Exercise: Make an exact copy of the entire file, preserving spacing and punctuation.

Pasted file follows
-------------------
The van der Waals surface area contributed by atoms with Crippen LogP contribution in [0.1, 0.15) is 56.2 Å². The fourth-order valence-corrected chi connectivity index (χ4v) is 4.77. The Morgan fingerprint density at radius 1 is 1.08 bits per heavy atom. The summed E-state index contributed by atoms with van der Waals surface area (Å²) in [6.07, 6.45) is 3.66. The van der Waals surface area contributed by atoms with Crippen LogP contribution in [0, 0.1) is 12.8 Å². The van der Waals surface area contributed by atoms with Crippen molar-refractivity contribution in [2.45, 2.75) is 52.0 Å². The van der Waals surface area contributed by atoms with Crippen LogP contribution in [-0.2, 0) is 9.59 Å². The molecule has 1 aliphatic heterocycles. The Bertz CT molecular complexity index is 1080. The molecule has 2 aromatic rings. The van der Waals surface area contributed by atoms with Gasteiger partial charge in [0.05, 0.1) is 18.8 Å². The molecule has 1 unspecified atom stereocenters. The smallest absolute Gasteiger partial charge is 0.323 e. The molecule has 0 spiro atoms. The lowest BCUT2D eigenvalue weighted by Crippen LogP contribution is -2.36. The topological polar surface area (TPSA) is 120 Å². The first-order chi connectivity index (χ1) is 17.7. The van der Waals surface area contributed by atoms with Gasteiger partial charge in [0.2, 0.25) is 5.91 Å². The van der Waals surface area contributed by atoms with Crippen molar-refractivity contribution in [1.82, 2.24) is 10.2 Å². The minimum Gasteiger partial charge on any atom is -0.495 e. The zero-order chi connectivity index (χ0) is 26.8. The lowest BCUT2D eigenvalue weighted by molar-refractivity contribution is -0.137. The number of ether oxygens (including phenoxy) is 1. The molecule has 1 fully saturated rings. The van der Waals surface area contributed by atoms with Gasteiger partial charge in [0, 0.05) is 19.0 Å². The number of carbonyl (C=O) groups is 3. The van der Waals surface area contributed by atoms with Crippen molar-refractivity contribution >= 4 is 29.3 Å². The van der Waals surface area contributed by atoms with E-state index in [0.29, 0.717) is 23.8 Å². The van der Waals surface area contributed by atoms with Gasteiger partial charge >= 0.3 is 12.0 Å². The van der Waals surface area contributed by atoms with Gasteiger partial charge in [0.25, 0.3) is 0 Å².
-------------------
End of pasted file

The van der Waals surface area contributed by atoms with Crippen LogP contribution in [0.1, 0.15) is 56.2 Å². The fourth-order valence-corrected chi connectivity index (χ4v) is 4.77. The Morgan fingerprint density at radius 1 is 1.08 bits per heavy atom. The summed E-state index contributed by atoms with van der Waals surface area (Å²) in [6.07, 6.45) is 3.66. The van der Waals surface area contributed by atoms with Crippen LogP contribution in [0, 0.1) is 12.8 Å². The van der Waals surface area contributed by atoms with Crippen molar-refractivity contribution in [2.45, 2.75) is 52.0 Å². The van der Waals surface area contributed by atoms with Crippen LogP contribution in [-0.2, 0) is 9.59 Å². The molecule has 1 aliphatic heterocycles. The Bertz CT molecular complexity index is 1080. The molecule has 2 aromatic rings. The van der Waals surface area contributed by atoms with Gasteiger partial charge in [0.05, 0.1) is 18.8 Å². The molecule has 1 unspecified atom stereocenters. The smallest absolute Gasteiger partial charge is 0.323 e. The molecule has 0 spiro atoms. The lowest BCUT2D eigenvalue weighted by Crippen LogP contribution is -2.36. The topological polar surface area (TPSA) is 120 Å². The first-order chi connectivity index (χ1) is 17.7. The van der Waals surface area contributed by atoms with Gasteiger partial charge in [0.2, 0.25) is 5.91 Å². The van der Waals surface area contributed by atoms with Crippen molar-refractivity contribution in [1.82, 2.24) is 10.2 Å². The minimum Gasteiger partial charge on any atom is -0.495 e. The zero-order chi connectivity index (χ0) is 26.8. The lowest BCUT2D eigenvalue weighted by molar-refractivity contribution is -0.137. The number of ether oxygens (including phenoxy) is 1. The molecule has 1 fully saturated rings. The van der Waals surface area contributed by atoms with Gasteiger partial charge in [0, 0.05) is 19.0 Å². The number of carbonyl (C=O) groups is 3. The van der Waals surface area contributed by atoms with Crippen molar-refractivity contribution >= 4 is 29.3 Å². The van der Waals surface area contributed by atoms with E-state index in [0.29, 0.717) is 23.8 Å². The van der Waals surface area contributed by atoms with Gasteiger partial charge >= 0.3 is 12.0 Å². The van der Waals surface area contributed by atoms with Gasteiger partial charge in [0.25, 0.3) is 0 Å².